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More than half of IT shops use an email archiver
This article is part of the December 2013 Vol. 12 No. 10 issue of Storage magazine
Fifty-five percent of respondents to our latest storage survey use an email archiver; 11% archive data for up to six months, but for 21%, archiving means forever. Once upon a time, most IT shops considered really old backup tapes their archives. But now we know that really old backup tapes are just really old backup tapes, while archives are collections of inactive -- but useful -- data that can be retrieved and searched as needed. Fifty-five percent of our survey respondents use email archivers; 39% use file system archivers and 29% archive their databases. The main reason shops archive is to control disk capacity (29%), but 23% do it to toe the line with government regulations. Eleven percent archive data for up to six months, 56% keep it for more than two years and for 21%, archiving means forever. Fifty-five percent must like archiving, as they say it's made their job easier; 12% say the opposite (it made it harder!) and 33% don't see a difference. Most shops report their archivers do a pretty good job -- on a scale of 1 (...
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Features in this issue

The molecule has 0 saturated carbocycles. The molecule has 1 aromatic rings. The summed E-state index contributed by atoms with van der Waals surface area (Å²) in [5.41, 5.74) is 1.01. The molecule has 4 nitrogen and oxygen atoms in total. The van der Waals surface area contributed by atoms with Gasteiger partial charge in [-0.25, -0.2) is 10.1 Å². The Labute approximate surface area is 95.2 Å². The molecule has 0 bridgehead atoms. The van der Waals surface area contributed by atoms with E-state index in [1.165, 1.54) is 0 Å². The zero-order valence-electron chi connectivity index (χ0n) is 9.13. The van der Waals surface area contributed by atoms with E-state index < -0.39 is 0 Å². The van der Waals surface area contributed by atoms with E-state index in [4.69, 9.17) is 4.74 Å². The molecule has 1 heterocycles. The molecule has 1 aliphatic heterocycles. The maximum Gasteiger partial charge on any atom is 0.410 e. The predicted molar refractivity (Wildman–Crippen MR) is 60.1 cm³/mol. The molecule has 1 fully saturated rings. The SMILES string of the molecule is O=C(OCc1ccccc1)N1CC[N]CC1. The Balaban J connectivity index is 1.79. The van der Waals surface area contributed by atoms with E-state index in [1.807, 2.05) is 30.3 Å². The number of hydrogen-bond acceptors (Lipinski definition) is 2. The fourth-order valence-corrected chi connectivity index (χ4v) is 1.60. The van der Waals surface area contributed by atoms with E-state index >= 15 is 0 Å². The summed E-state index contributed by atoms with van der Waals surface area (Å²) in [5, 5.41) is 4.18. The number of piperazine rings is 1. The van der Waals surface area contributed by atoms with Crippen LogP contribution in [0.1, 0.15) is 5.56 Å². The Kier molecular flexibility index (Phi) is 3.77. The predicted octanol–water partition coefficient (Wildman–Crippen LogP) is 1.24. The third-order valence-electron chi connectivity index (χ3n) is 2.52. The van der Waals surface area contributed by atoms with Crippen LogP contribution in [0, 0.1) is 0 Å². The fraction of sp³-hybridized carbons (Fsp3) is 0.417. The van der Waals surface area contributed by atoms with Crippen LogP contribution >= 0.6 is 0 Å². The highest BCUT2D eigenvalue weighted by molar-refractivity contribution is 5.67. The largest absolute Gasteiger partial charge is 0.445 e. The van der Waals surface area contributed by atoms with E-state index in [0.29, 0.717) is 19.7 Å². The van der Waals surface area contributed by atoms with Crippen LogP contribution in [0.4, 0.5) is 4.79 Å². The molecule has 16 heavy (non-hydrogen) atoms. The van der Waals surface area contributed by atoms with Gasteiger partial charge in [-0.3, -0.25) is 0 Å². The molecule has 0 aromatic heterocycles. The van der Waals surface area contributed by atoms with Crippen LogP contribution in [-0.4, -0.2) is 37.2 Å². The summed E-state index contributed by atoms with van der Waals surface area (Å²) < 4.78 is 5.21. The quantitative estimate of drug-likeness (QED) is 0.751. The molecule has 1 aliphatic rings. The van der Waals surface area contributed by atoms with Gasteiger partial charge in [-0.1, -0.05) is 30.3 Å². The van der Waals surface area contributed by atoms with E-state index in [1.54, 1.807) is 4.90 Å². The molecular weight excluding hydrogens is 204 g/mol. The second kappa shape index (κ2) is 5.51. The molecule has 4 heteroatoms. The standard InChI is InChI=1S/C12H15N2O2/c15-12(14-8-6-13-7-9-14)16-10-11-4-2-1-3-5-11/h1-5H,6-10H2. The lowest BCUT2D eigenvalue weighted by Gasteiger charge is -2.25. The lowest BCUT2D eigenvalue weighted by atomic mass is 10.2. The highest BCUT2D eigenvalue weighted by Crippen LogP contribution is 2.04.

These six storage technologies are ready to take their place -- and have an impact -- in your data center in 2014.
Virtual server storage threw a monkey wrench into the works of supervising storage, but a well-assembled toolkit can restore comprehensive management.
HP has been close to the top in our Quality Awards for tape storage systems, but this time it leads in both the midrange and enterprise classes.
Fifty-five percent of respondents use an email archiver; 11% archive data for up to six months, but for 21%, archiving means forever.
Columns in this issue
Software-defined storage? Not for me, says Editorial Director Rich Castagna, who thinks we need less software with our storage.
The demise of Nirvanix drives home the need for a cloud exit strategy when using cloud storage services.
Data protection must be considered part of the IT and corporate culture for business continuity and disaster recovery plans to succeed.
There's more to managing storage than ensuring performance and scalability. New architectures are doing a better job of managing storage resources.